June 17: Kiki (2017) 1 hour, 34 min. – If anyone wondered where Madonna heard about "voguing," the documentary "Paris is Burning" was the answer. "Kiki" is another deep dive into the same scene. It's an intimate look at a marginalized community, many of whom rely on the various neighborhood clubs for support systems that don't exist anywhere else. The so-called "Kiki" scene is not just about the various competitive dance club contests. The scene provides a social structure, a "net" for kids who have nowhere else to go.
June 24: Three of Hearts: A postmodern family (2005) 97 min. – Steven, Samantha and Sam together form an amorous threesome, a "mariage-a-trois" of sorts. Their journey takes them from the more humorous and sensational aspects of such a relationship to moments that truly show the depth of their love and commitment to each other.
The UC Board of Regents voted on May 21, 2020, to implement provisions of the Coronavirus Aid, Relief, and Economic Security Act (CARES Act) designed to make it easier for participants to access funds from their retirement savings plans. These optional provisions required approval from the Regents, who are responsible for overseeing the UC Retirement Savings Program (which includes the Defined Contribution Plan, Tax-Deferred 403(b) Plan, and 457(b) Deferred Compensation Plan).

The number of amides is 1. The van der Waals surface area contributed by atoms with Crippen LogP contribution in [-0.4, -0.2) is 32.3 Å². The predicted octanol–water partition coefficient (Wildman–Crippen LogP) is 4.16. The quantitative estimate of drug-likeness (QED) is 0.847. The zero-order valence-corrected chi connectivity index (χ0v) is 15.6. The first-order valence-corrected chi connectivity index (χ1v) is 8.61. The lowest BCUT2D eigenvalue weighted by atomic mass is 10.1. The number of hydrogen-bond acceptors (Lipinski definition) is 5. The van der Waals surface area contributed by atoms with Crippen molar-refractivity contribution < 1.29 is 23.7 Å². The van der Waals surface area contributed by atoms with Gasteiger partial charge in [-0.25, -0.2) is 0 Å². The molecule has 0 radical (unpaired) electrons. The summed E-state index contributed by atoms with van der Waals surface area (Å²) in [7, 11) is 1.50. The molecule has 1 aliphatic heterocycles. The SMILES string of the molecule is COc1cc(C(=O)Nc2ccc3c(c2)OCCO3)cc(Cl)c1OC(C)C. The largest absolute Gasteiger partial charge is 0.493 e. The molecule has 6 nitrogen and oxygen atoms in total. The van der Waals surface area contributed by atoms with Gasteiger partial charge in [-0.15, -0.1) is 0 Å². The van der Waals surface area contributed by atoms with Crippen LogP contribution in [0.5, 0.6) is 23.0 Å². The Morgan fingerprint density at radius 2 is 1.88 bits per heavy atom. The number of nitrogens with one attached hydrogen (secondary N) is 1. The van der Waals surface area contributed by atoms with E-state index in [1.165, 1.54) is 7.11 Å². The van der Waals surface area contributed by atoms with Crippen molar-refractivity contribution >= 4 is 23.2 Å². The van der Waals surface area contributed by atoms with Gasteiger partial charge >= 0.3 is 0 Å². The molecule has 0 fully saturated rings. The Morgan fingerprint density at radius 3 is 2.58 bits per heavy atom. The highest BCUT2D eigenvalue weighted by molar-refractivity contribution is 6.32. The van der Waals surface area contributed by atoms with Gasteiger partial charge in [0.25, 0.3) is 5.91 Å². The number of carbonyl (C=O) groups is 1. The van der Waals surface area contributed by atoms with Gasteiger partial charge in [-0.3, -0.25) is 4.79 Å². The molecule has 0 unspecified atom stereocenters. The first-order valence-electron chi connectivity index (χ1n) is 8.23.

If you or a dependent are diagnosed with the virus SARS-Co-V-2 or with coronavirus disease 2019 (COVID-19), or you experience adverse financial consequences as a result of the virus or disease, the CARES Act is designed to help by extending access to loans and withdrawals from employer-sponsored retirement savings plans like UC's.
Withdrawals from the UC 403(b), 457(b) and DC Plan
- The CARES Act allows you to withdraw 100% of your own vested balances up to $100,000 (whichever is less) from your UC 403(b), 457(b) plan, or DC Plan account.
- You won't owe the customary early withdrawal penalty when you withdraw under the CARES Act provision.
- You are still subject to federal income tax on your withdrawal, but it can be spread out evenly over three years. Check with your state tax board for more information about how this applies to your state income taxes.
- You may also repay all or part of your CARES Act withdrawal within three years and, if you do, your repayment won't be subject to federal income tax or to the annual IRS contribution limit. That means it won't affect the amount you would normally contribute to your UC plan.